Depending on the product group, blockchain applications meet the exact requirements for enhanced security, transparency, and traceability in logistics operations. It enables secure and tamper-proof record-keeping, particularly in areas such as supply chain provenance, customs documentation, and payment settlements.


Resilience and risk management is a fundamental logistics topic that everyone has been aware of since Covid-19.”


As an association that works on behalf of its members, how is the ELA adapting to the changing market environment with its economic and geopolitical challenges?

M. Mau: With its 57,000 members, the ELA is active throughout Europe as an umbrella organization for national logistics associations. ELA addresses economic and geopolitical challenges through various strategies.

ELA is engaging in advocacy efforts to support policymakers and government authorities on issues affecting the logistics sector. This includes advocating for policies that promote infrastructure development, and regulatory harmonization as well as emphasize the importance of fundamental logistical efficiency for a strong Europe.

We offer events and exchange for all the topics mentioned as ELA or via our members such as industry events, conferences, and workshops where members can exchange insights, best practices, and learn about strategies — because we all have very similar challenges to overcome. ELA also works closely with partner organizations, for example in America.

With ELA Certification, we have been ensuring for many years that logisticians worldwide have uniform practical knowledge — at every level. Over 10,000 logisticians have been certified to ELA standards in recent years!

The logistics sector is also increasingly confronted with a shortage of skilled workers. Does the ELA have any initiatives to support its member companies in finding qualified employees?

M. Mau: We are orchestrating the Day of Logistics in Europe throughout Europe — and every company and institution is invited to celebrate and it with us on April 18, 2024. The Day of Logistics is an annual event aimed at promoting awareness of the importance of logistics and supply chain management. The ELA members organize various activities and initiatives on the Day of Logistics, including seminars, workshops, networking events, and educational programs, to highlight the vital role of logistics in supporting businesses, industries, and societies. This is a great help in drawing the attention of potential applicants and career changers to logistics.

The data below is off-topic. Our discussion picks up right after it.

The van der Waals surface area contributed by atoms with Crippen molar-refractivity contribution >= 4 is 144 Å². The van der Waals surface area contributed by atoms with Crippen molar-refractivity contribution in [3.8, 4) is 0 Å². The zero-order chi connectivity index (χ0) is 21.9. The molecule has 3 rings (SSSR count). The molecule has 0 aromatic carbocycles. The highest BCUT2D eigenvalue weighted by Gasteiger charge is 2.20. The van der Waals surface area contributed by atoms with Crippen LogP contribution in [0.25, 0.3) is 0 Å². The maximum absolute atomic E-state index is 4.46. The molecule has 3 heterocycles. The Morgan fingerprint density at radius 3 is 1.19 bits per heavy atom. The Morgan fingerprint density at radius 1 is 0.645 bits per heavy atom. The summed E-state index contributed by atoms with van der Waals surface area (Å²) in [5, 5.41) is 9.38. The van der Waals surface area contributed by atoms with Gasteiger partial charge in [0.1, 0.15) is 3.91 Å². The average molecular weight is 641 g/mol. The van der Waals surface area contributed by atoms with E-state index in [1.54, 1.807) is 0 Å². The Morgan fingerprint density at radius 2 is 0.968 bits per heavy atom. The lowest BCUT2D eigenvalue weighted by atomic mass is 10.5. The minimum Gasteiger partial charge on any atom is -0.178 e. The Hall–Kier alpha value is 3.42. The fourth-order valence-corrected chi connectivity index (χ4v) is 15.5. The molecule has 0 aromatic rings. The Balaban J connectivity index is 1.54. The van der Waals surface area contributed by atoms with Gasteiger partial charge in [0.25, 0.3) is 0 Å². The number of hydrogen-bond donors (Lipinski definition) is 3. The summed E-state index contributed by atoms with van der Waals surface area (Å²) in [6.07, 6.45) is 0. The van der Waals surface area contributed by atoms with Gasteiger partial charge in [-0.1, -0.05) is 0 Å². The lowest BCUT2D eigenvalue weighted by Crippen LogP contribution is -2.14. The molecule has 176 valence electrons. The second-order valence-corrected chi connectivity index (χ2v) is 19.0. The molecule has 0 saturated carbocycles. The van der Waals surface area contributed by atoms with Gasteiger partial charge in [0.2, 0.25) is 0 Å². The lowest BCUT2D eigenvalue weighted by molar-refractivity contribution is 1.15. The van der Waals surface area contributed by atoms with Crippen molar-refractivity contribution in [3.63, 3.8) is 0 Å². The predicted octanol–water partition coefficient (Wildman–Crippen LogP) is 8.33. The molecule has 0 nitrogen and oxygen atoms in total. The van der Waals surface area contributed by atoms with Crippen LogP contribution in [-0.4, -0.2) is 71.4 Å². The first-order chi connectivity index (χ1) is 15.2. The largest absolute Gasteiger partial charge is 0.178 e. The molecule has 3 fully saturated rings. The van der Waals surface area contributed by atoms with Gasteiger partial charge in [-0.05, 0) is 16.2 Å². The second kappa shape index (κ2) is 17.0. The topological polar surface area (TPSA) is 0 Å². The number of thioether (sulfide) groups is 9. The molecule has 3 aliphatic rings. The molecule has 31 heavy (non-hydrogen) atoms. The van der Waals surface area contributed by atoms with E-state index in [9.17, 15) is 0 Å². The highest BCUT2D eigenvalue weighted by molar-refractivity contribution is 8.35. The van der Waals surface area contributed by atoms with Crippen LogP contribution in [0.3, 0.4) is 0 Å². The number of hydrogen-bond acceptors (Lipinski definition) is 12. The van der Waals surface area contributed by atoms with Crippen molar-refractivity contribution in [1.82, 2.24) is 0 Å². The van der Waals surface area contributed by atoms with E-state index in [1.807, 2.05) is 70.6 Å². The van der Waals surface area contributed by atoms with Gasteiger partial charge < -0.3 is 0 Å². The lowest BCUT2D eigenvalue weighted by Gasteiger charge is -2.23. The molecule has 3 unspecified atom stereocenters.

In addition to attracting employees, retaining them plays an important role. ELA Certification is very helpful here and can also be used to recruit foreign specialists. I have been to a number of events in Europe where graduates have enthusiastically received their ELA Certificate and friends and family have congratulated them on site and on social media. That’s fantastic for the graduate, the company and logistics as a whole. The trusted ELA standards that are the foundation for this benefit us all.

How do you see the future of logistics? How can companies play to their strengths even better in the future in order to further expand their role as an important partner to the chemical and pharmaceutical industry?

M. Mau: The more a pharmaceutical or chemical company is directly affected by the developments outlined above or wants to take advantage of technological developments to gain a competitive edge, the greater the importance of logistics in the company will become.

Ultimately, every unrealized optimization is wasted money that multiplies with every single item in the supply chain — you have to keep that in mind. In addition, the cost effect of logistical errors is really severe — not to mention the lawsuits and penalties that can result.
There is a lot of supply chain dynamics evolving. Continuous innovation and adaptation is key and to embrace a culture of learning about — logistics — innovation and adaptation to stay ahead of emerging trends and disruptions in the logistics landscape.

By leveraging strengths in state-of-the-art technology solutions, sustainability, compliance, visibility, collaboration, and innovation, logistics service providers will be indispensable partners to the chemical and pharmaceutical industry, driving value creation, reliability, and excellence in supply chain management.




European Logistics Association (ELA)

Handelsstraat – Rue du Commerce 77
1040 Brussels